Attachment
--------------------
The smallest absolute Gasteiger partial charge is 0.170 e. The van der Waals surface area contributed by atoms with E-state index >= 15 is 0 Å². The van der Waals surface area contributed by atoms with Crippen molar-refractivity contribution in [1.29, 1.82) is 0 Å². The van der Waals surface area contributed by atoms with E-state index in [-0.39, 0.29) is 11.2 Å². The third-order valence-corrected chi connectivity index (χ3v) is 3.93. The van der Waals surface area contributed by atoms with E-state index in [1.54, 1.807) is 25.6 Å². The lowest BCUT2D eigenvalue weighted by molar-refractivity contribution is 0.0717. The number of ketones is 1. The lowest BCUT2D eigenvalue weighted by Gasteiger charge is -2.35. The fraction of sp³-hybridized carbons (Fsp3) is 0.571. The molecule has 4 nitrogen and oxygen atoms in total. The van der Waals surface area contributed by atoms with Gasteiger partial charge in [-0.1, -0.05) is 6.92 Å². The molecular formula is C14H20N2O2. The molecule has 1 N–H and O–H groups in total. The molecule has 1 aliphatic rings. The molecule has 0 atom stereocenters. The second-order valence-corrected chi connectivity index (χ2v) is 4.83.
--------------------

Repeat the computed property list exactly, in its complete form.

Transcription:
The smallest absolute Gasteiger partial charge is 0.170 e. The van der Waals surface area contributed by atoms with E-state index >= 15 is 0 Å². The van der Waals surface area contributed by atoms with Crippen molar-refractivity contribution in [1.29, 1.82) is 0 Å². The van der Waals surface area contributed by atoms with E-state index in [-0.39, 0.29) is 11.2 Å². The third-order valence-corrected chi connectivity index (χ3v) is 3.93. The van der Waals surface area contributed by atoms with E-state index in [1.54, 1.807) is 25.6 Å². The lowest BCUT2D eigenvalue weighted by molar-refractivity contribution is 0.0717. The number of ketones is 1. The lowest BCUT2D eigenvalue weighted by Gasteiger charge is -2.35. The fraction of sp³-hybridized carbons (Fsp3) is 0.571. The molecule has 4 nitrogen and oxygen atoms in total. The van der Waals surface area contributed by atoms with Gasteiger partial charge in [-0.1, -0.05) is 6.92 Å². The molecular formula is C14H20N2O2. The molecule has 1 N–H and O–H groups in total. The molecule has 1 aliphatic rings. The molecule has 0 atom stereocenters. The second-order valence-corrected chi connectivity index (χ2v) is 4.83.